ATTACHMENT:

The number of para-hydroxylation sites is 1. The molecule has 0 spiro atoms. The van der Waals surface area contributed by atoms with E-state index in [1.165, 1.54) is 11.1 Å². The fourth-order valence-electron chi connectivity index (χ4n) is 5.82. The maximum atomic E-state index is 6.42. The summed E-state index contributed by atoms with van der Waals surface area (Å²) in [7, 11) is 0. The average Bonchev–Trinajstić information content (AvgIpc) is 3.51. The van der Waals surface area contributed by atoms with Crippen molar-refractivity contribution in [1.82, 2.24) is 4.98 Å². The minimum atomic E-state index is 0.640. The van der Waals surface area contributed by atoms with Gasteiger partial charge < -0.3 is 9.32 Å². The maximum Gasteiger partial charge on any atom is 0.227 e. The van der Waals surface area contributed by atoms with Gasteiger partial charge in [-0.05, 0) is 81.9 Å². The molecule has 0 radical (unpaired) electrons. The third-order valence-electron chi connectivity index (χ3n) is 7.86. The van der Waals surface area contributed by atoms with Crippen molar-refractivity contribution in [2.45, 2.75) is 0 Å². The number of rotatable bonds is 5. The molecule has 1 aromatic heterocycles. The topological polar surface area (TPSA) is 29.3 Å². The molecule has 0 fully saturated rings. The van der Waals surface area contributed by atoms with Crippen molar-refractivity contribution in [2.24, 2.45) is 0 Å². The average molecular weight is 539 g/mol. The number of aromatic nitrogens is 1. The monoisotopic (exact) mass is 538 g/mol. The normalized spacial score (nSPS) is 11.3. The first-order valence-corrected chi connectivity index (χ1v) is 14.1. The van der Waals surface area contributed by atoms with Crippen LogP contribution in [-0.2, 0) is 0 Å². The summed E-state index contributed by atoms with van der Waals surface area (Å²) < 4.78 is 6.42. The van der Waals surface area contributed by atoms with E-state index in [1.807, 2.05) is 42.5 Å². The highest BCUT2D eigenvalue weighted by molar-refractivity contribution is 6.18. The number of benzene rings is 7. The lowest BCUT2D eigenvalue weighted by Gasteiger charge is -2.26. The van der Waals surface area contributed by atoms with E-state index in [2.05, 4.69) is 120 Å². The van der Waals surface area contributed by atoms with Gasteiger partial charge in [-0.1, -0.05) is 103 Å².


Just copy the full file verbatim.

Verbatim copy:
The number of para-hydroxylation sites is 1. The molecule has 0 spiro atoms. The van der Waals surface area contributed by atoms with E-state index in [1.165, 1.54) is 11.1 Å². The fourth-order valence-electron chi connectivity index (χ4n) is 5.82. The maximum atomic E-state index is 6.42. The summed E-state index contributed by atoms with van der Waals surface area (Å²) in [7, 11) is 0. The average Bonchev–Trinajstić information content (AvgIpc) is 3.51. The van der Waals surface area contributed by atoms with Crippen molar-refractivity contribution in [1.82, 2.24) is 4.98 Å². The minimum atomic E-state index is 0.640. The van der Waals surface area contributed by atoms with Gasteiger partial charge < -0.3 is 9.32 Å². The maximum Gasteiger partial charge on any atom is 0.227 e. The van der Waals surface area contributed by atoms with Gasteiger partial charge in [-0.05, 0) is 81.9 Å². The molecule has 0 radical (unpaired) electrons. The third-order valence-electron chi connectivity index (χ3n) is 7.86. The van der Waals surface area contributed by atoms with Crippen molar-refractivity contribution in [2.45, 2.75) is 0 Å². The number of rotatable bonds is 5. The molecule has 1 aromatic heterocycles. The topological polar surface area (TPSA) is 29.3 Å². The molecule has 0 fully saturated rings. The van der Waals surface area contributed by atoms with Crippen molar-refractivity contribution in [2.24, 2.45) is 0 Å². The average molecular weight is 539 g/mol. The number of aromatic nitrogens is 1. The monoisotopic (exact) mass is 538 g/mol. The normalized spacial score (nSPS) is 11.3. The first-order valence-corrected chi connectivity index (χ1v) is 14.1. The van der Waals surface area contributed by atoms with Crippen LogP contribution in [-0.2, 0) is 0 Å². The summed E-state index contributed by atoms with van der Waals surface area (Å²) < 4.78 is 6.42. The van der Waals surface area contributed by atoms with E-state index in [1.807, 2.05) is 42.5 Å². The highest BCUT2D eigenvalue weighted by molar-refractivity contribution is 6.18. The number of benzene rings is 7. The lowest BCUT2D eigenvalue weighted by Gasteiger charge is -2.26. The van der Waals surface area contributed by atoms with E-state index in [2.05, 4.69) is 120 Å². The van der Waals surface area contributed by atoms with Gasteiger partial charge in [-0.1, -0.05) is 103 Å².